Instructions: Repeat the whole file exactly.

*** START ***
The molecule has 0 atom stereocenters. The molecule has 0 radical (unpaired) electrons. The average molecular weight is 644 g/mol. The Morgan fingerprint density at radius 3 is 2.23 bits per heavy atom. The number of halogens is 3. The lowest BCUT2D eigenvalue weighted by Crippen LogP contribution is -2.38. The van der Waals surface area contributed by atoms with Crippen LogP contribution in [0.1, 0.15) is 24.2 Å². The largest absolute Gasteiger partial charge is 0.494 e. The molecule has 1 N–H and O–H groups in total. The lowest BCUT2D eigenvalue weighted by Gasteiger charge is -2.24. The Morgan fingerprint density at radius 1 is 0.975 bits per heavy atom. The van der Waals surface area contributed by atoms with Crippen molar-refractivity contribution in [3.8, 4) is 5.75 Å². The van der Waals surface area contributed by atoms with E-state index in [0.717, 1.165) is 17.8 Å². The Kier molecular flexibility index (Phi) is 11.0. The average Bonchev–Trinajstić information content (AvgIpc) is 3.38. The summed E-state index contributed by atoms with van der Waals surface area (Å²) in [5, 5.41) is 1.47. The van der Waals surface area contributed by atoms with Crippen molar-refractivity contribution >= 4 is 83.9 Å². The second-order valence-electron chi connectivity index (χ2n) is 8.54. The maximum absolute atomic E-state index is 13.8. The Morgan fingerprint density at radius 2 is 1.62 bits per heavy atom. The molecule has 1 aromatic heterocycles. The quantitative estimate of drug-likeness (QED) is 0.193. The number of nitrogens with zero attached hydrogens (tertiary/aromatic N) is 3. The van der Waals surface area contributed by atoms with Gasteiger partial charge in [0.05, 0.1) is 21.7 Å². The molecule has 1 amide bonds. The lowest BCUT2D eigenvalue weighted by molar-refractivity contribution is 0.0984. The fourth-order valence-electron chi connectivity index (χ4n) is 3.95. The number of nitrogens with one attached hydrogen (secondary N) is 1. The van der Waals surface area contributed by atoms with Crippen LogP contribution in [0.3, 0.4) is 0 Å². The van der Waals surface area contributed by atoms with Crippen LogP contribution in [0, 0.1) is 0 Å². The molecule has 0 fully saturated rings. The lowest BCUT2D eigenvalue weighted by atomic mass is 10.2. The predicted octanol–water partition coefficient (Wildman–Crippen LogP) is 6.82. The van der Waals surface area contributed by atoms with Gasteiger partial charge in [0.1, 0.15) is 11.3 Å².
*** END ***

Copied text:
The molecule has 0 atom stereocenters. The molecule has 0 radical (unpaired) electrons. The average molecular weight is 644 g/mol. The Morgan fingerprint density at radius 3 is 2.23 bits per heavy atom. The number of halogens is 3. The lowest BCUT2D eigenvalue weighted by Crippen LogP contribution is -2.38. The van der Waals surface area contributed by atoms with Crippen LogP contribution in [0.1, 0.15) is 24.2 Å². The largest absolute Gasteiger partial charge is 0.494 e. The molecule has 1 N–H and O–H groups in total. The lowest BCUT2D eigenvalue weighted by Gasteiger charge is -2.24. The Morgan fingerprint density at radius 1 is 0.975 bits per heavy atom. The van der Waals surface area contributed by atoms with Crippen molar-refractivity contribution in [3.8, 4) is 5.75 Å². The van der Waals surface area contributed by atoms with E-state index in [0.717, 1.165) is 17.8 Å². The Kier molecular flexibility index (Phi) is 11.0. The average Bonchev–Trinajstić information content (AvgIpc) is 3.38. The summed E-state index contributed by atoms with van der Waals surface area (Å²) in [5, 5.41) is 1.47. The van der Waals surface area contributed by atoms with Crippen molar-refractivity contribution >= 4 is 83.9 Å². The second-order valence-electron chi connectivity index (χ2n) is 8.54. The maximum absolute atomic E-state index is 13.8. The Morgan fingerprint density at radius 2 is 1.62 bits per heavy atom. The molecule has 1 aromatic heterocycles. The quantitative estimate of drug-likeness (QED) is 0.193. The number of nitrogens with zero attached hydrogens (tertiary/aromatic N) is 3. The van der Waals surface area contributed by atoms with Gasteiger partial charge in [0.05, 0.1) is 21.7 Å². The molecule has 1 amide bonds. The lowest BCUT2D eigenvalue weighted by molar-refractivity contribution is 0.0984. The fourth-order valence-electron chi connectivity index (χ4n) is 3.95. The number of nitrogens with one attached hydrogen (secondary N) is 1. The van der Waals surface area contributed by atoms with Crippen LogP contribution in [0.3, 0.4) is 0 Å². The van der Waals surface area contributed by atoms with Crippen LogP contribution in [0, 0.1) is 0 Å². The molecule has 0 fully saturated rings. The lowest BCUT2D eigenvalue weighted by atomic mass is 10.2. The predicted octanol–water partition coefficient (Wildman–Crippen LogP) is 6.82. The van der Waals surface area contributed by atoms with Gasteiger partial charge in [0.1, 0.15) is 11.3 Å².